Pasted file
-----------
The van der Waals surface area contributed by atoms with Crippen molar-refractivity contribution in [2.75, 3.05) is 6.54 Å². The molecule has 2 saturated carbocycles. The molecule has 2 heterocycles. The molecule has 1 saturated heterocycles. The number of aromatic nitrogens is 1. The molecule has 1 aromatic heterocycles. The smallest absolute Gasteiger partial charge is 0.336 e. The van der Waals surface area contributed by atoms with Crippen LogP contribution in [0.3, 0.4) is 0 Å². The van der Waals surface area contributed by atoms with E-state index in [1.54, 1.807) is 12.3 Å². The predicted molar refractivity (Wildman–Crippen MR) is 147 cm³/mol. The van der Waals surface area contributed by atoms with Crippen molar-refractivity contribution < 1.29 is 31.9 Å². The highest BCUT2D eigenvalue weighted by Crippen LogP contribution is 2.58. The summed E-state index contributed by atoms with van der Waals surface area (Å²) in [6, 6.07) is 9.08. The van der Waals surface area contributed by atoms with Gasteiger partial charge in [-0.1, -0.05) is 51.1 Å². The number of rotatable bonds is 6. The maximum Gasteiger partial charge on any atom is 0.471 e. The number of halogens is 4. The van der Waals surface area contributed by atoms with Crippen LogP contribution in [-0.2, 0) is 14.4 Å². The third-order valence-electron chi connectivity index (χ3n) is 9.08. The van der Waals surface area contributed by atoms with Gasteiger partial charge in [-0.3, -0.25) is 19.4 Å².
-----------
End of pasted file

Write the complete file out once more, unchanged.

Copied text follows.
The van der Waals surface area contributed by atoms with Crippen molar-refractivity contribution in [2.75, 3.05) is 6.54 Å². The molecule has 2 saturated carbocycles. The molecule has 2 heterocycles. The molecule has 1 saturated heterocycles. The number of aromatic nitrogens is 1. The molecule has 1 aromatic heterocycles. The smallest absolute Gasteiger partial charge is 0.336 e. The van der Waals surface area contributed by atoms with Crippen LogP contribution in [0.3, 0.4) is 0 Å². The van der Waals surface area contributed by atoms with E-state index in [1.54, 1.807) is 12.3 Å². The predicted molar refractivity (Wildman–Crippen MR) is 147 cm³/mol. The van der Waals surface area contributed by atoms with Crippen molar-refractivity contribution < 1.29 is 31.9 Å². The highest BCUT2D eigenvalue weighted by Crippen LogP contribution is 2.58. The summed E-state index contributed by atoms with van der Waals surface area (Å²) in [6, 6.07) is 9.08. The van der Waals surface area contributed by atoms with Gasteiger partial charge in [-0.1, -0.05) is 51.1 Å². The number of rotatable bonds is 6. The maximum Gasteiger partial charge on any atom is 0.471 e. The number of halogens is 4. The van der Waals surface area contributed by atoms with Crippen LogP contribution in [-0.2, 0) is 14.4 Å². The third-order valence-electron chi connectivity index (χ3n) is 9.08. The van der Waals surface area contributed by atoms with Gasteiger partial charge in [-0.3, -0.25) is 19.4 Å².